Rather than a church prison with nun guards, a military prison held me. I tied my soldier’s clothes tightly round my body with dozens of cords to protect myself. There is no record of what they did to me. But, are such records kept. Frustrated that I could not be broken, the tribunal used my clothes against me. The military clothes I wore to lead the French army to victory over England at Orléans. Those clothes were the basis of the charge that I dressed like a man. What is it to be dressed like a man. Were my captors dressed thusly or were they dressed as rapists. Executioners. The English, their French collaborators, the Burgundians took me to the marketplace in Rouen and burned me at the stake before a crowd estimated at 10,000. I was 19 years old. Some 30 years later, the people of France declare me innocent of all charges. Designate me a martyr. 500 years later, they canonize me. My heart survived the fire unaffected. I am no one’s saint, but my father Jacques’ and my mother Isabelle’s steadfast daughter.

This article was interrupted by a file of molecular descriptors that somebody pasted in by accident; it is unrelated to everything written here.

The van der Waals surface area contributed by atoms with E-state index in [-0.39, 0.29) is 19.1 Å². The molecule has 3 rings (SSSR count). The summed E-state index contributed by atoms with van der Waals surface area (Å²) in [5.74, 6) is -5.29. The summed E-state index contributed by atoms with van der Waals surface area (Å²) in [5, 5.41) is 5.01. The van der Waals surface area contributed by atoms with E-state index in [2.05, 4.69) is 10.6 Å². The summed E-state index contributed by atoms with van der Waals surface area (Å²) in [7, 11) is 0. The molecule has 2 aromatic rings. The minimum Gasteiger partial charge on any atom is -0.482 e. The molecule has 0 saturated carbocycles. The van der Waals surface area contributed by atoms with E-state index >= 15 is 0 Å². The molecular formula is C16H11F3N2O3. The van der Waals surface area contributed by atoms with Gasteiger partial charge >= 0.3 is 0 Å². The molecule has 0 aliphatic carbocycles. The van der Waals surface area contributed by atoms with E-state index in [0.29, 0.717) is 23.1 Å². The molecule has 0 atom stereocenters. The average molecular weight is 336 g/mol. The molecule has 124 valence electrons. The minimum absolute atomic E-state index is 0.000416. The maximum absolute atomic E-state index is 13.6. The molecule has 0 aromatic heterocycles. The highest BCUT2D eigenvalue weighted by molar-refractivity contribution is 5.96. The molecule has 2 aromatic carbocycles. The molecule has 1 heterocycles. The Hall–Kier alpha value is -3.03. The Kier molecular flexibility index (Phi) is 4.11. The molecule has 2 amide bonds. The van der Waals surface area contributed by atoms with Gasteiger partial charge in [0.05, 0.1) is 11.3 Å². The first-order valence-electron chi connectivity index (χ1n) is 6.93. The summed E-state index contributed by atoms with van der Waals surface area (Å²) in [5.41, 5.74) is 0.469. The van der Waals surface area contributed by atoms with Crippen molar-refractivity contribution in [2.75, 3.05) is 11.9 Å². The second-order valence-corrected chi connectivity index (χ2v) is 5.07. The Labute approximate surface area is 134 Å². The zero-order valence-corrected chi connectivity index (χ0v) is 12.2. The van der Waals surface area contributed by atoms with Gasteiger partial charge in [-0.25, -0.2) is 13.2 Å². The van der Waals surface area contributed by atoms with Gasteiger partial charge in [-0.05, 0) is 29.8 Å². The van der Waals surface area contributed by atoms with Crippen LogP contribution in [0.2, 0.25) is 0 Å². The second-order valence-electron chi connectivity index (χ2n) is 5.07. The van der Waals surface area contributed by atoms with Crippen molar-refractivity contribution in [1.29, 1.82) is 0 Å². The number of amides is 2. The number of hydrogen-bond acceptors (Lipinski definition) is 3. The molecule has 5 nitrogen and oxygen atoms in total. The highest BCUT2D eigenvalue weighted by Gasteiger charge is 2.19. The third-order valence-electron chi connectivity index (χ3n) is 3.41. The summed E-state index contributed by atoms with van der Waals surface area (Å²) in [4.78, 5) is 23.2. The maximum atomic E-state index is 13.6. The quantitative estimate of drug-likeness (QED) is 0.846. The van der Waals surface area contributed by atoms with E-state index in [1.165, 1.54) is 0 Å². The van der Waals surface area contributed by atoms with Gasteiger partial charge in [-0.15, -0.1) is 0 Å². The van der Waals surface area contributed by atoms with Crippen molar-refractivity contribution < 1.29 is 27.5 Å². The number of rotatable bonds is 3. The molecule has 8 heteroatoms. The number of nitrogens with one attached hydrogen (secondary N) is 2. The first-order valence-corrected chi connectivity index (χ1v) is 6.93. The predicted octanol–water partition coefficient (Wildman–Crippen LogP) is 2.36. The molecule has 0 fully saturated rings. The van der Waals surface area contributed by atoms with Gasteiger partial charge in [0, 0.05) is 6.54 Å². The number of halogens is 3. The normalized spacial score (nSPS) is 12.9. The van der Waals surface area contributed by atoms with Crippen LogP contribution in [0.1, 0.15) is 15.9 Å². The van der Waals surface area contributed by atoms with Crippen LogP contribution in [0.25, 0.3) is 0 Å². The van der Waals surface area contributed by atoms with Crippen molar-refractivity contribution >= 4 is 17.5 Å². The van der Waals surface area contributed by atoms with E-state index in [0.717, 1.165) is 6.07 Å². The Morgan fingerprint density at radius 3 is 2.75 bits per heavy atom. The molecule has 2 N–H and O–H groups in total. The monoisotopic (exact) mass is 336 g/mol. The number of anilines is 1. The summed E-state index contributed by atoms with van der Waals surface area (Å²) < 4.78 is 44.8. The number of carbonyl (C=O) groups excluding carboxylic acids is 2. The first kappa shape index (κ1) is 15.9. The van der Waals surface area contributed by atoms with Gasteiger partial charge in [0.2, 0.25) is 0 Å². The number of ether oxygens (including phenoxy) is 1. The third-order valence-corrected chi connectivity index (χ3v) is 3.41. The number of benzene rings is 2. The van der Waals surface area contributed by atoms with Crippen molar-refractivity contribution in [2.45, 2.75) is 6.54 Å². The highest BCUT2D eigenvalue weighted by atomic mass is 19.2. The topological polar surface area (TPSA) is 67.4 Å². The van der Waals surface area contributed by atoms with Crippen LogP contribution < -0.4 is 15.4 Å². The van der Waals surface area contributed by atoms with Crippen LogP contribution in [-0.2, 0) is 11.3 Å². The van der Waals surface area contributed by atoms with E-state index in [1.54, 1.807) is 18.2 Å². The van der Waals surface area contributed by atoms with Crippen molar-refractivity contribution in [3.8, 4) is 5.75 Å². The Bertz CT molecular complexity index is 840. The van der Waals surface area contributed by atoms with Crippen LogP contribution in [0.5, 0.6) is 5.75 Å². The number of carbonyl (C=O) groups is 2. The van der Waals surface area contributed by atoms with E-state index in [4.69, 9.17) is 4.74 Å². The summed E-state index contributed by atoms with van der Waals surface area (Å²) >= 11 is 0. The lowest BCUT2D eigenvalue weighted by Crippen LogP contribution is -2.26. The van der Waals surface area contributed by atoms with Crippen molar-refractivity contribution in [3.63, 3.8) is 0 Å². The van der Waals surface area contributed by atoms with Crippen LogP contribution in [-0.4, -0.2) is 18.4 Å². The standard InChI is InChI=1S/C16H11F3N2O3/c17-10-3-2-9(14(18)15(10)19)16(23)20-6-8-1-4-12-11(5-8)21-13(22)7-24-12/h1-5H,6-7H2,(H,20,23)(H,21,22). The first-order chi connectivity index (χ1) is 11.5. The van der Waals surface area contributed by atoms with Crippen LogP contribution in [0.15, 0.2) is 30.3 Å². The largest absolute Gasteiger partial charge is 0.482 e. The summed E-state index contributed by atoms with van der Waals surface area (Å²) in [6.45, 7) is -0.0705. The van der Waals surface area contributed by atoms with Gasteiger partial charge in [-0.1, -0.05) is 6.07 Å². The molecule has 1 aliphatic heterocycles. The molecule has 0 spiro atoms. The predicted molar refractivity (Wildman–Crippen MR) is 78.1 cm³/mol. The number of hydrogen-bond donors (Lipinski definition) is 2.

Jami Macarty is the author of the full-length poetry collection The , published by The Center for Literary Publishing at Colorado State University, and three chapbooks of poetry: (Nomados Literary Publishers, 2018), (Vallum Chapbook Series, 2017), winner of the 2017 Vallum Chapbook Award, and (Finishing Line Press, 2017). (February 2020) in
the Tuesday poem is curated by rob mclennan